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Investigations of the surface resistance of superconducting materials


Junginger,  Tobias
Carsten Welsch - Helmholtz University Group, Junior Research Groups, MPI for Nuclear Physics, Max Planck Society;

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2012 Dissertation Tobias Junginger.pdf
(beliebiger Volltext), 6MB

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Junginger, T. (2012). Investigations of the surface resistance of superconducting materials. PhD Thesis, Ruprecht-Karls-Universität, Heidelberg.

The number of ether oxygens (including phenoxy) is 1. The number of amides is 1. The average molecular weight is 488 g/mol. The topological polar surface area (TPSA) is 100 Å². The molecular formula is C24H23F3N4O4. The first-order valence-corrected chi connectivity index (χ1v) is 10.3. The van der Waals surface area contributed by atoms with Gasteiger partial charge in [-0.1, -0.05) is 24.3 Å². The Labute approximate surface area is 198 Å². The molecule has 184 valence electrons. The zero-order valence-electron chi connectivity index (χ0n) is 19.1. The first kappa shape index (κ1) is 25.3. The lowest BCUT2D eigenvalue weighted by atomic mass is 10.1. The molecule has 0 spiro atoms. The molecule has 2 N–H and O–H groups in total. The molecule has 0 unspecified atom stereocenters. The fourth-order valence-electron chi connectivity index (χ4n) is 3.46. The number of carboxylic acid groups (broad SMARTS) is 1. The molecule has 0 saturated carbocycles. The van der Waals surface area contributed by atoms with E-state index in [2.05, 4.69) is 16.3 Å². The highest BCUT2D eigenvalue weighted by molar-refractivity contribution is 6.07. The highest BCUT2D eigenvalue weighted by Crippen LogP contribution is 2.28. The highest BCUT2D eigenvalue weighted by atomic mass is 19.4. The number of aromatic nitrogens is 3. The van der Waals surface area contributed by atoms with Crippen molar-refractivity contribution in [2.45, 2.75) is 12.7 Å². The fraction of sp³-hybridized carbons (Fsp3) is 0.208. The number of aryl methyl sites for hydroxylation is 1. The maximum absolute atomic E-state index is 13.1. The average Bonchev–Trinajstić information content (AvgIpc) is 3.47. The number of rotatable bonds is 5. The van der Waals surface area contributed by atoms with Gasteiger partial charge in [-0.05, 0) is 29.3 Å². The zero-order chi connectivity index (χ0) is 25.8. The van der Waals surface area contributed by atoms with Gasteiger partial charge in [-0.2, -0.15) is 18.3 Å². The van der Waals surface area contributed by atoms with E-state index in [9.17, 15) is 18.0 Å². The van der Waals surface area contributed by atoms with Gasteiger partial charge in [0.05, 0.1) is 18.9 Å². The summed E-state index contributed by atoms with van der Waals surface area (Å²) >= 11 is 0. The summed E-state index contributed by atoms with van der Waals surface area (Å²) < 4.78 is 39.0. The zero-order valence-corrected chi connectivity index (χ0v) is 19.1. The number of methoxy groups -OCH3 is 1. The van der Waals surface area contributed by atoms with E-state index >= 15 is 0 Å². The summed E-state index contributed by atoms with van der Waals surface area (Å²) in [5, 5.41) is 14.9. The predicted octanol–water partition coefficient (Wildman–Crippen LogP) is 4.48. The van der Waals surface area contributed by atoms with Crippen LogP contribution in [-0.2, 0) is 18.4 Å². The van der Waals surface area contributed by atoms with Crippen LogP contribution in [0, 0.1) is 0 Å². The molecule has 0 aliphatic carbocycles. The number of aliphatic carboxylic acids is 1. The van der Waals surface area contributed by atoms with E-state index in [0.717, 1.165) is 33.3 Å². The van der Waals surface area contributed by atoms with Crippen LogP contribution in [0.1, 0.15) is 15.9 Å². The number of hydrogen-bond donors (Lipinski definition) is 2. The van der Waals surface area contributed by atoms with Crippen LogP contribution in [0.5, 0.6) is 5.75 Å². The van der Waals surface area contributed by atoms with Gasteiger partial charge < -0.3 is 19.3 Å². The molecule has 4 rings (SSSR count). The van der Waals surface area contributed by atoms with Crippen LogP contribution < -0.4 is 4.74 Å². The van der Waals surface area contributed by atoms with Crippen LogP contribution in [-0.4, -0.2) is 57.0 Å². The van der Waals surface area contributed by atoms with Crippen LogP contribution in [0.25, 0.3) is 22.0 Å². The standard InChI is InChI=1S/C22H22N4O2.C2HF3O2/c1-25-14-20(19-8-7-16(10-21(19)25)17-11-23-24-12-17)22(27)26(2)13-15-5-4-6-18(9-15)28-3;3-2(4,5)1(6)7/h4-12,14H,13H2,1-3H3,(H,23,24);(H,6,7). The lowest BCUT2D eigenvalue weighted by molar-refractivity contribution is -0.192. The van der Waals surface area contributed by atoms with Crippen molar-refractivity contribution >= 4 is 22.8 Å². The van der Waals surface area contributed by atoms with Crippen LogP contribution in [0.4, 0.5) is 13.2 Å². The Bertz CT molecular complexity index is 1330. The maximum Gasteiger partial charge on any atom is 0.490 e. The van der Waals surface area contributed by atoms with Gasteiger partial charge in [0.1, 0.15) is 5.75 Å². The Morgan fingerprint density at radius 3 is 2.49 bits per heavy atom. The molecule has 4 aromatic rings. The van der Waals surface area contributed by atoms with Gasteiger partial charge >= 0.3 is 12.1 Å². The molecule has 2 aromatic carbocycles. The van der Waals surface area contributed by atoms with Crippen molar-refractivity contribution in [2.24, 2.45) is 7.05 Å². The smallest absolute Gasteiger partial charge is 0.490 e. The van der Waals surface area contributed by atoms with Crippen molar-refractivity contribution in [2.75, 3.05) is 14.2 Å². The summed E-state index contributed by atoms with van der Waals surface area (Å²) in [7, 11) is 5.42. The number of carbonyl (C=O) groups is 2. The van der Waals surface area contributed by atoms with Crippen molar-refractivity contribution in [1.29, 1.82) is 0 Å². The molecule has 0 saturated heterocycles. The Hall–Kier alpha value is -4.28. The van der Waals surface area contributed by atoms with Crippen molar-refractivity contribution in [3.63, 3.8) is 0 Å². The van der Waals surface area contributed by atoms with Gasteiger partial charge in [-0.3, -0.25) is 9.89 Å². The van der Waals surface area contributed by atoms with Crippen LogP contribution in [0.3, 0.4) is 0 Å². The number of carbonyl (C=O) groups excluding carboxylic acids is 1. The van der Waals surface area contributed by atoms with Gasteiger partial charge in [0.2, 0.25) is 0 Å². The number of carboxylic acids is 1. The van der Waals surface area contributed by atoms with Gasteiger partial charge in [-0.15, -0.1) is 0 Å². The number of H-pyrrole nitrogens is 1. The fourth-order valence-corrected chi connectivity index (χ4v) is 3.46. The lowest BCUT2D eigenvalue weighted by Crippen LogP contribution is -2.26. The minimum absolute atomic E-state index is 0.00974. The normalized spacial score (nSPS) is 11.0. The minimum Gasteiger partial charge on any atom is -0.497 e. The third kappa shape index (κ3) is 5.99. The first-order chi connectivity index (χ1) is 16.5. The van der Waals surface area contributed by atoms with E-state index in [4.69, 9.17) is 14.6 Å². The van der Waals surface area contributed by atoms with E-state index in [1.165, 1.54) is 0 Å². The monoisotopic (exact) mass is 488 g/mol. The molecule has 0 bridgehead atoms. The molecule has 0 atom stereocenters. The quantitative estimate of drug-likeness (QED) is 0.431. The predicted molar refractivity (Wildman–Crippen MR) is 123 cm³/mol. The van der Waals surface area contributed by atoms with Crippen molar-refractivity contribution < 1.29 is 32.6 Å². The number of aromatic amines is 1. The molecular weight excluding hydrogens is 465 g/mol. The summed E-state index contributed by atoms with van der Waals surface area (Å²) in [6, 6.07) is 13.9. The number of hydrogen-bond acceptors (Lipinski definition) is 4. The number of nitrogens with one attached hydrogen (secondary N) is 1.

In particle accelerators superconducting RF cavities are widely used to achieve high accelerating gradients and low losses. Power consumption is proportional to the surface resistance RS which depends on a number of external parameters, including frequency, temperature, magnetic and electric field. Presently, there is no widely accepted model describing the increase of RS with applied field. In the frame of this project the 400MHz Quadrupole Resonator has been extended to 800 and 1200MHz to study surface resistance and intrinsic critical RF magnetic field of superconducting samples over a wide parameter range, establishing it as a world-wide unique test facility for superconducting materials. Different samples were studied and it was shown that RS is mainly caused by the RF electric field in the case of strongly oxidized surfaces. This can be explained by interface tunnel exchange of electrons between the superconductor and localized states in adjacent oxides. For well prepared surfaces, however, the majority of the dissipation is caused by the magnetic field and RS factorizes into field and temperature dependent parts. These different loss mechanisms were correlated to surface topography of the samples and distribution of oxides by using ultrasonic force microscopy and X-ray photon spectroscopy.